Hi! I’m Kristi Lekies, Associate Professor in the School of Environment and Natural Resources at The Ohio State University. Although my main area of work relates to youth and their interactions with community and natural environments, I’m also known as ‘the evaluator’ for my background in teaching evaluation, developing evaluation measures for colleagues, and serving as evaluator on research studies.
For the past 10 years, I have been an evaluator on several large federally-funded studies related to climate and agriculture. It is a far stretch from my academic background of social work and human development, but I love being part of transdisciplinary teams and contributing in any way possible to the future of our planet. On these projects, I have worked with experts in soils, water quality, crop growth, weed management, hydrology, climatology, economic modeling, rural sociology, and risk and decision-making. Graduate students from all disciplines have been an integral part of these projects, and lately I’ve been thinking about ways to engage them in the world of evaluation.
1: Always Promote Evaluation
I promote evaluation every chance I get. My first evaluation experience was as a graduate student over 25 years ago, and little did I know at the time it would lead to job opportunities, career advancement, fascinating projects, and best of all, lifelong learning on topics I wouldn’t have considered otherwise. I’m not sure how many students outside of education or evaluation are aware of the possibilities of evaluation, so I look for ways to talk about evaluation and why it is so valuable, with the hope of sparking interest. And of course I mention the American Evaluation Association!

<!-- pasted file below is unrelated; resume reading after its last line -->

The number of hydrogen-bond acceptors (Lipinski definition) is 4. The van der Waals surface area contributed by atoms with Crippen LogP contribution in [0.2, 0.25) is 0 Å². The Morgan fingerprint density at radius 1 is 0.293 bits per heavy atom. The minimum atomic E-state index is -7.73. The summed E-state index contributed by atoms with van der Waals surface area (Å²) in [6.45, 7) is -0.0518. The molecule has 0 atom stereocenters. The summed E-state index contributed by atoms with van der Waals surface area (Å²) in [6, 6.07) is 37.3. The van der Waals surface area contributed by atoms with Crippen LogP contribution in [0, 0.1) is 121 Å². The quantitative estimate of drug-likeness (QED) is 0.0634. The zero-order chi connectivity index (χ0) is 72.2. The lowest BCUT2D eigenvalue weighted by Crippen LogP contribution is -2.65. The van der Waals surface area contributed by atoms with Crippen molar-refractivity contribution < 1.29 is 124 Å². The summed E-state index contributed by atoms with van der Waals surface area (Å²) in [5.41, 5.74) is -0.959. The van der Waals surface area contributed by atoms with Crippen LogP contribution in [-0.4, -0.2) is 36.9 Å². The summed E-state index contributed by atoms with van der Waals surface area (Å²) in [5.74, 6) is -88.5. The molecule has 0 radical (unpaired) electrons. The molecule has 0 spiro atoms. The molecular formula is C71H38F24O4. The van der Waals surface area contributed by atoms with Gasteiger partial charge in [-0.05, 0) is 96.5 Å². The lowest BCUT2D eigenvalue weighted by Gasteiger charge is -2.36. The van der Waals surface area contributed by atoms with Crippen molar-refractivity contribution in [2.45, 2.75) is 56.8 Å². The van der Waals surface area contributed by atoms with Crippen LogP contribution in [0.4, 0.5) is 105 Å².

2: Allow Time for Evaluation at Team Meetings
At research team meetings, I ask that a portion of time be allocated for discussion of evaluation strategies, review of measures and methods, and findings. Students can raise questions, make suggestions, and experience evaluative thinking. Furthermore, all team members have the opportunity to learn about evaluation and its critical role in project implementation and improvement.
3: Create Collaborative Opportunities for Students
Whether it’s helping to develop a survey or completing data analysis or a report, I try to think of ways that I can extend opportunities to students. Even if it is just a small part of the overall evaluation, I consider ways students can work collaboratively with me. When it comes to evaluation, I am always happy to mentor.
As I prepare to celebrate Earth Day 2021, I’m grateful for the support evaluation provides to transdisciplinary teams addressing environmental issues and to be a part of this important work. I encourage readers to take steps to support a sustainable future for our planet and for the next generation of evaluators.
The American Evaluation Association is celebrating Environmental Program Evaluation TIG Week with our colleagues in the Environmental Program Evaluation Topical Interest Group. The contributions all this week to aea365 come from our EPE TIG members. Do you have questions, concerns, kudos, or content to extend this aea365 contribution? Please add them in the comments section for this post on the aea365 webpage so that we may enrich our community of practice. Would you like to submit an aea365 Tip? Please send a note of interest to email@example.com. aea365 is sponsored by the American Evaluation Association and provides a Tip-a-Day by and for evaluators. The views and opinions expressed on the AEA365 blog are solely those of the original authors and other contributors. These views and opinions do not necessarily represent those of the American Evaluation Association, and/or any/all contributors to this site.